During my Senate campaign, I pledged to be an independent voice who would approach each issue with an open mind, and vote based on the best interests of the people of Massachusetts. It’s never mattered to me whether it was a Republican bill or a Democratic bill. I care only whether it is a good idea for my constituents and state.
This was my approach during the debate over the repeal of Don’t Ask, Don’t Tell in 2010. I spent months studying the issue, talking to service men and women, including the service chiefs, commanders on the ground as well as listening to testimony. During the process, I kept an open mind. After completing my due diligence and hearing arguments from people on both sides of the issue, I determined that the time had come to repeal the policy.
To me, at the end of the day, it mattered only whether a soldier’s service was performed with competence, honor and dignity, and not whether he or she was gay or straight.
Being an independent voter and thinker means I am never going to satisfy one group or political party 100 percent of the time. Since my election, I have crossed the aisle to work with the opposing party on many key issues, and I was recently named the second most bipartisan member of the Senate. I have never subscribed to the theory that good ideas or good policies are limited to one political party.
I don’t come before you with a checklist of items promising that I will be an advocate for you on each and every one of them. My opponent has already started down that road, promising to support everyone’s pet project. That’s not the way I have ever operated.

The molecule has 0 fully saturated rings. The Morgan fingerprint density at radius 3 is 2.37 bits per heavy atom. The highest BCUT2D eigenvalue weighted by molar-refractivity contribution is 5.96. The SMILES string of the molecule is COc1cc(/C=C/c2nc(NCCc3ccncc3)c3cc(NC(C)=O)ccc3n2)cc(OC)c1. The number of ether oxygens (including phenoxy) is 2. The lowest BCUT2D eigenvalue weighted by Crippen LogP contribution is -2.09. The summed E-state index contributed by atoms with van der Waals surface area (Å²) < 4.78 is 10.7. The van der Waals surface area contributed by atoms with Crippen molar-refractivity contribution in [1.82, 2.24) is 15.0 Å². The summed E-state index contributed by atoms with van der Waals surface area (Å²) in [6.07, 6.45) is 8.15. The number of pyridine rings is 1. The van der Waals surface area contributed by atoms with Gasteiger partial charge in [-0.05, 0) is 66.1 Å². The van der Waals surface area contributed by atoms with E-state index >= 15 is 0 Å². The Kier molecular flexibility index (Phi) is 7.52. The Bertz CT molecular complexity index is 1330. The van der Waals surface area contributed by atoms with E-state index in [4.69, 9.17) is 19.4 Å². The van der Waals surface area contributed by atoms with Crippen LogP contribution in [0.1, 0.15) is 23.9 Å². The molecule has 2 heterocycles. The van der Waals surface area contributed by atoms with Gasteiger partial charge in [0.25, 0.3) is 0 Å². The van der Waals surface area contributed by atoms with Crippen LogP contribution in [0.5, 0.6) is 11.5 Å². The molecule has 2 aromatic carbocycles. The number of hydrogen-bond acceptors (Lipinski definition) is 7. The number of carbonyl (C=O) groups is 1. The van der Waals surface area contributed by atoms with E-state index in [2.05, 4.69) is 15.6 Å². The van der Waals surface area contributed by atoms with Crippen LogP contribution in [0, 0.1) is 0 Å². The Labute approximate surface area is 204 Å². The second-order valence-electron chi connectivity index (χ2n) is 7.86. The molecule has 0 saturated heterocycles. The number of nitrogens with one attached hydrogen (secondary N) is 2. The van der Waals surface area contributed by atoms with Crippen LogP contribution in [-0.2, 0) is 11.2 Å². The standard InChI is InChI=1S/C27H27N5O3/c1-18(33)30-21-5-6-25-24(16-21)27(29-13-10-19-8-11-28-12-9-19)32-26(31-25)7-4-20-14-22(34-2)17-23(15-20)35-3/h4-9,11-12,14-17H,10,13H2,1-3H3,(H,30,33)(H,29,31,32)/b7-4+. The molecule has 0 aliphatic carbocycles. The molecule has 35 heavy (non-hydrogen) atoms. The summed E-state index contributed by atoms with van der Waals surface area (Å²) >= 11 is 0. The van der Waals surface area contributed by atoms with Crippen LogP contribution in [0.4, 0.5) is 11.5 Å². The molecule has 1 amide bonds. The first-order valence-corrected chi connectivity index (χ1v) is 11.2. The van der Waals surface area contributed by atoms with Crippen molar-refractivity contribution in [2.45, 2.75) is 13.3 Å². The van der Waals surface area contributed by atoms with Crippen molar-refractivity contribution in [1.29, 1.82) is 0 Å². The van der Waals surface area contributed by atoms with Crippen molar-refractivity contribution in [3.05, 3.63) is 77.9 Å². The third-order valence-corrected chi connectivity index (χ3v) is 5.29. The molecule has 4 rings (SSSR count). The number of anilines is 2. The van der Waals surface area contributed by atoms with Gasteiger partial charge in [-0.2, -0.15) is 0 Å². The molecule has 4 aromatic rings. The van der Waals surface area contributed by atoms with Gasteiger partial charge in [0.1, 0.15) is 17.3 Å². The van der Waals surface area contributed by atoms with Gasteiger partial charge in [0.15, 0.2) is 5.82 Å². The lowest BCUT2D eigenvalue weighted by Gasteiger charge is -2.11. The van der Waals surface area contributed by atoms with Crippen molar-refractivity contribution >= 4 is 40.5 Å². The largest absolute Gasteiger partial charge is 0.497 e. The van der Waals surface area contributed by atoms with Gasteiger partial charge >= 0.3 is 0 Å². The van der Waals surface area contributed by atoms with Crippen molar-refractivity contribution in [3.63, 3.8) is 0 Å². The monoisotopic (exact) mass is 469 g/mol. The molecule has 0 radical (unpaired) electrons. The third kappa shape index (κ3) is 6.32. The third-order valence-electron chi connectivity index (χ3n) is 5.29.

But I will go to work for you on the most important issue facing us—getting this bad economy working again and creating jobs.
Everywhere I go, people tell me they are concerned about their economic future. They are worried about being able to provide for their families. Incomes are down, gas prices are up, too many people are unemployed and many folks are stuck in part-time jobs when they want full-time work.
In some cases, people are working two jobs that pay less than they used to make at one.
I have made job creation my top legislative priority, and I have a proven record of working on a bipartisan basis to move our country forward.
Last fall, the only two pieces of President Obama’s jobs bill to make it through Congress and get signed into law—the ‘Hire A Hero’ tax credit for businesses that hire unemployed veterans and repeal of the 3% withholding tax on companies that do business with the government – both started as initiatives I brought forward earlier in the year. I was proud to join the President and lawmakers from both parties at the White House for the bill signing.
More recently, I was honored to once again join the President for the signing of another one of my jobs bills—‘Crowdfunding’ legislation designed to help make it easier for start-ups to finance their businesses and therefore grow and create jobs.
Finally, let me say this: I believe all people should be treated with dignity and respect. I recognize the liberty of every citizen to live as they choose, and it is from this diversity that we derive our strength as a nation. We are Americans first and must work together to fix our country’s real economic problems.
There are plenty of angry voices in Washington, but I’m not one of them. I ask you to join with me to overcome the very real economic challenges that confront our state and our country. With your support, we can continue the work of making America strong and prosperous again.